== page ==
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After Cosby's accusers testify, Legislature weighs eliminating statute of limitations for sex crimes

After wrenching testimony that included accounts from three alleged victims of comedian Bill Cosby, a Senate committee on Tuesday gave its first approval to a bill that would allow sex crimes to be prosecuted no matter how long ago they occurred.

The bill, SB 813, from state Sen. Connie Leyva (D-Chino), eliminates the current 10-year statute of limitations on rape cases. Leyva argued in the hearing that giving sexual assault victims more time to report incidents would hold more rapists accountable and provide closure to painful situations.

“A victim should always have the hope that they will be able to have justice,” Leyva said.

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The accusations against Cosby provided a direct example of what the bill seeks to change. In recent years, more than 50 women have accused Cosby of sexually abusing them in incidents that, in some cases, were alleged to have occurred decades ago. District attorneys across the country have cited statutes of limitations as a reason they can’t pursue charges against Cosby, though he does face prosecution in Pennsylvania over an alleged incident in 2004. Cosby has denied all wrongdoing.

Lili Bernard, a Los Angeles actress who appeared on "The Cosby Show," testified that Cosby mentored her as a father figure before drugging her, suffocating her with a pillow and raping her in the 1990s. Bernard said she went to Atlantic City, N.J., where one of the alleged incidents occurred, with evidence of the crime and was told she had missed the deadline to file charges by a few months.

“War criminals, no matter how many decades have passed, cannot evade prosecution,” Bernard told the Senate committee. “I am asking you to do the same thing for us, rape survivors, who survived the war upon our body.”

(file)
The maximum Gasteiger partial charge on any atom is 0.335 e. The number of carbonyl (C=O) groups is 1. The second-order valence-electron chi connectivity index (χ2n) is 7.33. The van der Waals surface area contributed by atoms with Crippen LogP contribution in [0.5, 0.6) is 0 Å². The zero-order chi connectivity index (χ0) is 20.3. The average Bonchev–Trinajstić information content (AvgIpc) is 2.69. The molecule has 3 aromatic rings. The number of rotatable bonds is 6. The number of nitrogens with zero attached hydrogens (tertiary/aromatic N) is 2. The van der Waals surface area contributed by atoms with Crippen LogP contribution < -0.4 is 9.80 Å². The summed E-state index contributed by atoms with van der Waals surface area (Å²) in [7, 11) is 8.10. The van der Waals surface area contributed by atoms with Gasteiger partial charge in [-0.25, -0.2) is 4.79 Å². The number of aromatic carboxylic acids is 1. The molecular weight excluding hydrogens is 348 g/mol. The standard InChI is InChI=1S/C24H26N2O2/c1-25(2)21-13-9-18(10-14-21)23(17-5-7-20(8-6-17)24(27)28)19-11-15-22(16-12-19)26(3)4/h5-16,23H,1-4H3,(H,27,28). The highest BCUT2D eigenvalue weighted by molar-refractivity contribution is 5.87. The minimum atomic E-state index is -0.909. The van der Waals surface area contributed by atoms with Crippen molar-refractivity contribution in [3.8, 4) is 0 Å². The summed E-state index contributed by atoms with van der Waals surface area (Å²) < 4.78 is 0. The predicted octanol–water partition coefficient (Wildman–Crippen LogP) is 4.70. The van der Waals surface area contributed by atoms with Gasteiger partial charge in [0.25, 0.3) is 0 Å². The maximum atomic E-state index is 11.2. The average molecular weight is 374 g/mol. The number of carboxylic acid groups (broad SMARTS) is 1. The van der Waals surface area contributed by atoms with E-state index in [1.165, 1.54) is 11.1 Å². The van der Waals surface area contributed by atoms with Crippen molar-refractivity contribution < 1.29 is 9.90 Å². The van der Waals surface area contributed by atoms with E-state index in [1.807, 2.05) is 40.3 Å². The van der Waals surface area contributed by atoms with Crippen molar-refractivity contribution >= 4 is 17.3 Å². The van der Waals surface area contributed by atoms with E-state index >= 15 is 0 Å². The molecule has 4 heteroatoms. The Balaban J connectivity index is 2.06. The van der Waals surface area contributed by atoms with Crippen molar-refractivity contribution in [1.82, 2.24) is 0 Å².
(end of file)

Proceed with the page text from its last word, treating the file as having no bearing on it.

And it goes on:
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Also speaking in favor of the bill were Victoria Valentino, a former Playboy model who alleged Cosby drugged and raped her at an apartment in the Hollywood Hills in 1969; a woman identified before her testimony as “Kacey," who worked with Cosby and said the actor sexually assaulted her 20 years ago in Bel-Air; and high-profile attorney Gloria Allred, who represents 30 Cosby accusers.

Opponents of the bill said during the 90-minute debate in the Senate Committee on Public Safety that the measure doesn’t address the core problems surrounding rape prosecution. They argued that law enforcement agencies aren't as aggressive as they could be in going after alleged rapists, citing a recent state audit that found that many existing rape kits hadn't been tested. The opponents, which included the California Public Defenders Assn. and some victims rights groups, also warned of an increased chance for wrongful convictions, given the length of time that might have passed after an incident.

“When decades pass between prosecution and a criminal offense, memories fade, witnesses die, evidence is lost,” said Natasha Minsker, director of the California chapter of the American Civil Liberties Union. “And it becomes impossible for a person accused of a crime to defend himself or herself.”

California is not the first state to weigh changing its statute of limitations on sexual assaults in the wake of the allegations against Cosby. Last year, Nevada lawmakers increased the statute of limitations for rape prosecutions from four years to 20 years after a Cosby accuser pushed for the change.

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Leyva’s bill would not result in Cosby’s prosecution in California for any previous allegations. The bill would only apply to crimes committed after Jan. 1, 2017, or to incidents where the statute of limitations hadn’t run out by that date. The bill now moves to the Senate Appropriations Committee.

liam.dillon@latimes.com

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